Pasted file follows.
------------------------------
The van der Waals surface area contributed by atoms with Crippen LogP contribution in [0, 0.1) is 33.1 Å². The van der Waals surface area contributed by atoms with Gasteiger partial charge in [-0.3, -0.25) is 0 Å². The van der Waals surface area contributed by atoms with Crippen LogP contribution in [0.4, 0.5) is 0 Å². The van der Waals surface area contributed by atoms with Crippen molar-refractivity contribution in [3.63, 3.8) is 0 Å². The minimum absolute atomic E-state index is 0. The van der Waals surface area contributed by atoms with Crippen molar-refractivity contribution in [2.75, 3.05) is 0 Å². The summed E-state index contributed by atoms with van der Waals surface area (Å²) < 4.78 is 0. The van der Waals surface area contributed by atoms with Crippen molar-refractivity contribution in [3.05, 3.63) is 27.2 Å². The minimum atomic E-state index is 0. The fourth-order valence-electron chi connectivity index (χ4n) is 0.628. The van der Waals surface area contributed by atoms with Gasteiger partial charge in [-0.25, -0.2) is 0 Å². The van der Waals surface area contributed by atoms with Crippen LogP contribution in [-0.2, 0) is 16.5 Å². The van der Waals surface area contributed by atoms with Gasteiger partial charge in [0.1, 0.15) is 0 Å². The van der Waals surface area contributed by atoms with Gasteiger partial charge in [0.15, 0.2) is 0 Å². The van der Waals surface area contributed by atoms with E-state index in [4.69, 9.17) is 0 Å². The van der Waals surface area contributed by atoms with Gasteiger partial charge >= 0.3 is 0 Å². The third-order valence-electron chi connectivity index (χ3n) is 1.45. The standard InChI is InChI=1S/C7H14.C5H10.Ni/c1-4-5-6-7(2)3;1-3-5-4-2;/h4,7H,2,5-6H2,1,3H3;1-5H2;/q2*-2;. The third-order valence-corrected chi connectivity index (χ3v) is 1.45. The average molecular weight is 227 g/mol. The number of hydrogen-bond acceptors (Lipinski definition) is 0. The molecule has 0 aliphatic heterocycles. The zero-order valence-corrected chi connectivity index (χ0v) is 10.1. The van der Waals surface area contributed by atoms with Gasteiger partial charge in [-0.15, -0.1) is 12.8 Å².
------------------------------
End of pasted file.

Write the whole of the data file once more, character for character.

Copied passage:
The van der Waals surface area contributed by atoms with Crippen LogP contribution in [0, 0.1) is 33.1 Å². The van der Waals surface area contributed by atoms with Gasteiger partial charge in [-0.3, -0.25) is 0 Å². The van der Waals surface area contributed by atoms with Crippen LogP contribution in [0.4, 0.5) is 0 Å². The van der Waals surface area contributed by atoms with Crippen molar-refractivity contribution in [3.63, 3.8) is 0 Å². The minimum absolute atomic E-state index is 0. The van der Waals surface area contributed by atoms with Crippen molar-refractivity contribution in [2.75, 3.05) is 0 Å². The summed E-state index contributed by atoms with van der Waals surface area (Å²) < 4.78 is 0. The van der Waals surface area contributed by atoms with Crippen molar-refractivity contribution in [3.05, 3.63) is 27.2 Å². The minimum atomic E-state index is 0. The fourth-order valence-electron chi connectivity index (χ4n) is 0.628. The van der Waals surface area contributed by atoms with Gasteiger partial charge in [-0.25, -0.2) is 0 Å². The van der Waals surface area contributed by atoms with Crippen LogP contribution in [-0.2, 0) is 16.5 Å². The van der Waals surface area contributed by atoms with Gasteiger partial charge in [0.1, 0.15) is 0 Å². The van der Waals surface area contributed by atoms with Gasteiger partial charge in [0.15, 0.2) is 0 Å². The van der Waals surface area contributed by atoms with E-state index in [4.69, 9.17) is 0 Å². The van der Waals surface area contributed by atoms with Gasteiger partial charge >= 0.3 is 0 Å². The third-order valence-electron chi connectivity index (χ3n) is 1.45. The standard InChI is InChI=1S/C7H14.C5H10.Ni/c1-4-5-6-7(2)3;1-3-5-4-2;/h4,7H,2,5-6H2,1,3H3;1-5H2;/q2*-2;. The third-order valence-corrected chi connectivity index (χ3v) is 1.45. The average molecular weight is 227 g/mol. The number of hydrogen-bond acceptors (Lipinski definition) is 0. The molecule has 0 aliphatic heterocycles. The zero-order valence-corrected chi connectivity index (χ0v) is 10.1. The van der Waals surface area contributed by atoms with Gasteiger partial charge in [-0.15, -0.1) is 12.8 Å².